Randall Dyer & Associates,
Jefferson City, Tennessee
Trinity Evangelical Lutheran Church, Sanford, North Carolina
“Multum in parvo” seems, once again, to be the catchphrase in design of small organs. The instrument at Trinity Evangelical Lutheran Church in Sanford, North Carolina, probably fits the category, since it has only eight carefully chosen ranks of pipes, half of which are at 8′ pitch. While we have always considered a solid ensemble the most important part of any organ, this instrument does not weave flutes, gemshorns, and mutations in and out at different pitches on different manuals for “added flexibility” as we might have done in unit organs of the past; it simply does not need it.
After seeing an instrument we had built for a sister congregation, John Southern, chairman of the organ committee at Trinity, approached us for ideas about replacing their small one-manual tracker organ, which, though it had served well for many years, was extremely limited.
As we contemplated their situation and budget over a period of months, we were made aware of a mechanically complete, but “pipeless” 1986 Schlicker organ in Pittsburgh. It was in excellent condition, and was attractive to us as organbuilders, because we could select, scale, and voice the pipes we wanted, to create the sound we wanted in the room.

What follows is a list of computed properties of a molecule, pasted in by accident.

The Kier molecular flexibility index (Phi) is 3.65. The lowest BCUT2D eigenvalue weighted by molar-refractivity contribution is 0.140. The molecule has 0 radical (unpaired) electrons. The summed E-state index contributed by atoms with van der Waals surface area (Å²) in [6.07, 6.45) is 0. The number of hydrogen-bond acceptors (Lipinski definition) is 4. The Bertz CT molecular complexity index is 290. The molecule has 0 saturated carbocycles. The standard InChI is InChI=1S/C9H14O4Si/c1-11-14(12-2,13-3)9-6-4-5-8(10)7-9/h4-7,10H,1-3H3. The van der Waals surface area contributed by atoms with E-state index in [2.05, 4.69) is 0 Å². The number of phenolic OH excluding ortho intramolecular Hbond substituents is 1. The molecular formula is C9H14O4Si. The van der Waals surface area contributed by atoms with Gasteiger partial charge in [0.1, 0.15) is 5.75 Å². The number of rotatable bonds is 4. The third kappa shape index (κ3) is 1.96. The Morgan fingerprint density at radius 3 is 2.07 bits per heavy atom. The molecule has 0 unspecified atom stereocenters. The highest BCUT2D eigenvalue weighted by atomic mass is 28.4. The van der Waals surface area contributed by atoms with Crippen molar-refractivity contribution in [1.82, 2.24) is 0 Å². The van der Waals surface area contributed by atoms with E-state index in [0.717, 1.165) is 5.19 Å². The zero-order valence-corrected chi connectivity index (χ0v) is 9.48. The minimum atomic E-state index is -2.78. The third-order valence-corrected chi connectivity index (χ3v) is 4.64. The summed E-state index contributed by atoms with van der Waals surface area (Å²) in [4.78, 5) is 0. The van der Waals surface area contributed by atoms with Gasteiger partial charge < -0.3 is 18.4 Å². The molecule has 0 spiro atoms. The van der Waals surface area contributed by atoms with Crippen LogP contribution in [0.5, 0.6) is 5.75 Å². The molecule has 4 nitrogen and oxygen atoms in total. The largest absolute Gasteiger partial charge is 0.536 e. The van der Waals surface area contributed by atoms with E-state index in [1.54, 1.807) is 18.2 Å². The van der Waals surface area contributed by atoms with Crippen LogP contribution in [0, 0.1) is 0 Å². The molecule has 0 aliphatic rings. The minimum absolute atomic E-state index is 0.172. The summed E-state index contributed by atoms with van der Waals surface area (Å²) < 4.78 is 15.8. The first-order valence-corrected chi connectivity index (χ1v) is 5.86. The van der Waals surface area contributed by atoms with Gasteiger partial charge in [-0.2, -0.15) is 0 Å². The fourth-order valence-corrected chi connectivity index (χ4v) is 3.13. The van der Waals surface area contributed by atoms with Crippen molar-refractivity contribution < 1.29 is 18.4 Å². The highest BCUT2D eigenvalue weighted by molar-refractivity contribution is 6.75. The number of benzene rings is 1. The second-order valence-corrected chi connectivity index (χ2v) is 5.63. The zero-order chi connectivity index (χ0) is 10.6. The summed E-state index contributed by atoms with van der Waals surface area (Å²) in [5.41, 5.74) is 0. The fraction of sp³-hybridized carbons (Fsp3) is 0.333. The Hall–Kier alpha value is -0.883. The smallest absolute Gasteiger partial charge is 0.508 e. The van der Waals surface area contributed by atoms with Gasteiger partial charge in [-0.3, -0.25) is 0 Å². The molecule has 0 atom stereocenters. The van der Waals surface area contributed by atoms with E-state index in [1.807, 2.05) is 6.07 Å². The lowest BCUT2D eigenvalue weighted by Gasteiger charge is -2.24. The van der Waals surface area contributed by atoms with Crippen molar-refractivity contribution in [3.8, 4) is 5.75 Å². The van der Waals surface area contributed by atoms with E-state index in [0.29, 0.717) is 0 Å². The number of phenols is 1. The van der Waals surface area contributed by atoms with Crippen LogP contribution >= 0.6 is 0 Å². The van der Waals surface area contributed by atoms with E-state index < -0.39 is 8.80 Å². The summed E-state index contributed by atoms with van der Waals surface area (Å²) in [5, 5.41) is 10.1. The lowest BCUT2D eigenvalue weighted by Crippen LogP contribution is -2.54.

We used all the available notes on the existing chest and added more chest space. Case skirting, which already matched the woodwork in the church, was extended to enclose the additions, and a swell box was constructed. The wood pipes of the new 16′ Bourdon were stained to match. New pipes were provided by Stinkens, Matters, Oyster, and Mcusick, and the electro-mechanical switchgear of the console was gutted and replaced with a modern solid-state system.
Though actually on “unit” chests, the stoplist is conceived as that of a straight organ and is provided with regular couplers. With only minor alteration, it could have been built as a new slider-chest organ. The fact that no rank plays at multiple pitches on the manuals allows the organ to develop a clean, full ensemble sound, providing excellent registrations for congregational and choral accompaniment, and for playing the literature, the latter amply demonstrated during the inaugural concert by Dr. Florence Jowers of Lenoir-Rhyne University.
The congregation was open to our idea of moving the altar and communion rail forward to place the organ front and center, where it looks good and projects well into the room.
We regard this as a new organ, because the resulting instrument plays and sounds like one of our organs. The concept, whether using existing or all-new equipment, is viable for many small churches desiring a good service-playing instrument, capable of years of reliable service far exceeding that of non-pipe substitutes.
We cannot say enough about the pleasant dealings we had with this congregation, who allowed us the freedom to practice our craft. The result is an organ of which we are extremely proud, and we think it is important for churches and musicians everywhere to know that small, affordable organs are still being built.
Tamara Lewis is organist and director of music.